--> Abstract: Physical Changes Associated with Maturation in Organic Rich Rocks, by Zargari, Saeed; Prasad, Manika; #90163 (2013)

Datapages, Inc.Print this page

Physical Changes Associated with Maturation in Organic Rich Rocks

Zargari, Saeed; Prasad, Manika

Potential sources of hydrocarbon are often bodies of sediment which contain considerable fraction of preserved organic matter. Kerogen, which is the metamorphosed form of organic matter, gets preserved in anoxic environments with low grazing pressure. This kerogen generates hydrocarbon when is buried deep enough to reach high temperatures. The process of thermal maturation results in alteration of the petrophysical properties of the kerogen itself and the organic rich shale containing the kerogen. Thermal maturation also controls the storage capacities and hydrocarbon expulsion of the rocks. In addition to thermal maturation, diagenetic effects alter physical properties as well.

Thermal maturity produces largest changes in the organic content while diagenetic effects also alter the inorganic components of a rock. Furthermore, changes in organic matter can be coupled with diagenetic alterations in the inorganic components. Depending on the kerogen type and composition of the source rock, the interaction may vary. In order to use seismic and log measurements to locate organic rich rocks and to differentiate between thermal maturity and inorganic diagenesis, we must understand organic richness and maturation byproducts effect on petrophysical properties and seismic response.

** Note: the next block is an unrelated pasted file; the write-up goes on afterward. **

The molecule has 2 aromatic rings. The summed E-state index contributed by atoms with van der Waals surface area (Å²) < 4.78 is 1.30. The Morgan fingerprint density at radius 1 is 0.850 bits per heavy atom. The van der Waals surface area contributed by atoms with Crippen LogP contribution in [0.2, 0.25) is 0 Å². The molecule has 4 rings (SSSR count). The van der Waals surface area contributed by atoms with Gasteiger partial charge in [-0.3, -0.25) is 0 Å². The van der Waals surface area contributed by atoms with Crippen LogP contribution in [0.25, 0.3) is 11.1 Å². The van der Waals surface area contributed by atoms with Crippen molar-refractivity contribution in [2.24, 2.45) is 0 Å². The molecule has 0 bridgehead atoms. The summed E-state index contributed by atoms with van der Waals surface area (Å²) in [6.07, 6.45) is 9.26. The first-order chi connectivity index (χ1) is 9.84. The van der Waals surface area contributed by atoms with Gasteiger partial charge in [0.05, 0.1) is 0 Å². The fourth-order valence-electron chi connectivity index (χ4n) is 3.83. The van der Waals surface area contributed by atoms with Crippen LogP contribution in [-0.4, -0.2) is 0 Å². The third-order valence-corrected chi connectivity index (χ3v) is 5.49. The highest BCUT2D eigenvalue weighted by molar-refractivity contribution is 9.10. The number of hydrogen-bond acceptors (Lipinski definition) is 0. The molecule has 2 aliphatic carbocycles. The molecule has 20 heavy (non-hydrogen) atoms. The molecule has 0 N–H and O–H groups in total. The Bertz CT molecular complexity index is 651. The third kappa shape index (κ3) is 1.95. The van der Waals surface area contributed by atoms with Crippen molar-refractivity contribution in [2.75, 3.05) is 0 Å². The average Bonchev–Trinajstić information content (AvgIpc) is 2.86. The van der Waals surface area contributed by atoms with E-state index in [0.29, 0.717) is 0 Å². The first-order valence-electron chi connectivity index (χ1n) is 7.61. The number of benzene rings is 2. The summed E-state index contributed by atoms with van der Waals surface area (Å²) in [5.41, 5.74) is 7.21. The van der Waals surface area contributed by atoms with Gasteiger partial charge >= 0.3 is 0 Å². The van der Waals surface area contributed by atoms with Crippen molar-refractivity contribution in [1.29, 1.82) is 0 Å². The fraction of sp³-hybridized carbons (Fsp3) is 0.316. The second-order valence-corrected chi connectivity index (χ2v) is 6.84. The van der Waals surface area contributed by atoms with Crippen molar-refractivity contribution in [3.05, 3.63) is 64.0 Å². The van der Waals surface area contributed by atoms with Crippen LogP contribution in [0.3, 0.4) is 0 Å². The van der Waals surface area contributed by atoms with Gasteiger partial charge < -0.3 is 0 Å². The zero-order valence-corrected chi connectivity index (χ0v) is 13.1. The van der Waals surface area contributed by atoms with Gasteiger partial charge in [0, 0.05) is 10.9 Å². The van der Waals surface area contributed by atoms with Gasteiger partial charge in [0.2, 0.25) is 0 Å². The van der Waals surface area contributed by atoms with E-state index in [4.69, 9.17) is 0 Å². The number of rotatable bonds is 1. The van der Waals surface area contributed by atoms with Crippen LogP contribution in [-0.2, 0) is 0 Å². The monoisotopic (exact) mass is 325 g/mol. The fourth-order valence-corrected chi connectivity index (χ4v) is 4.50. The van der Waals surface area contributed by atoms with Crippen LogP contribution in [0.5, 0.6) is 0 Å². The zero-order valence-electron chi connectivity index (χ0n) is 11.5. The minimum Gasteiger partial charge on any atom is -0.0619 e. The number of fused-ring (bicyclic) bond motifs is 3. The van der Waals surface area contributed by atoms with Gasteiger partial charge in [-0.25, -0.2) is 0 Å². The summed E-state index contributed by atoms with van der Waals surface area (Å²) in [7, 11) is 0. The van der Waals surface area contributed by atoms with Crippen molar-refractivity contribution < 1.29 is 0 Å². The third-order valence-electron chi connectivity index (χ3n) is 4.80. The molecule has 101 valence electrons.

In this study, we present changes in texture, composition, and petrophysical properties of organic rich rocks at different maturity levels. We find significant textural differences and mineral re-orientations in more mature rocks in comparison with immature samples.

Laminated kerogen particles appear to be load bearing in immature state; they become more isolated and scattered at higher maturity levels. Volume changes in kerogen also cause significant differences in bulk mechanical properties of the rock. We also recognize considerable bitumen generation during the course of maturation that changes the volumetric composition of the rock. Using our textural models, we develop appropriate rock models that can aid in seismic and well log interpretations as function of organic richness and maturity.


AAPG Search and Discovery Article #90163©2013AAPG 2013 Annual Convention and Exhibition, Pittsburgh, Pennsylvania, May 19-22, 2013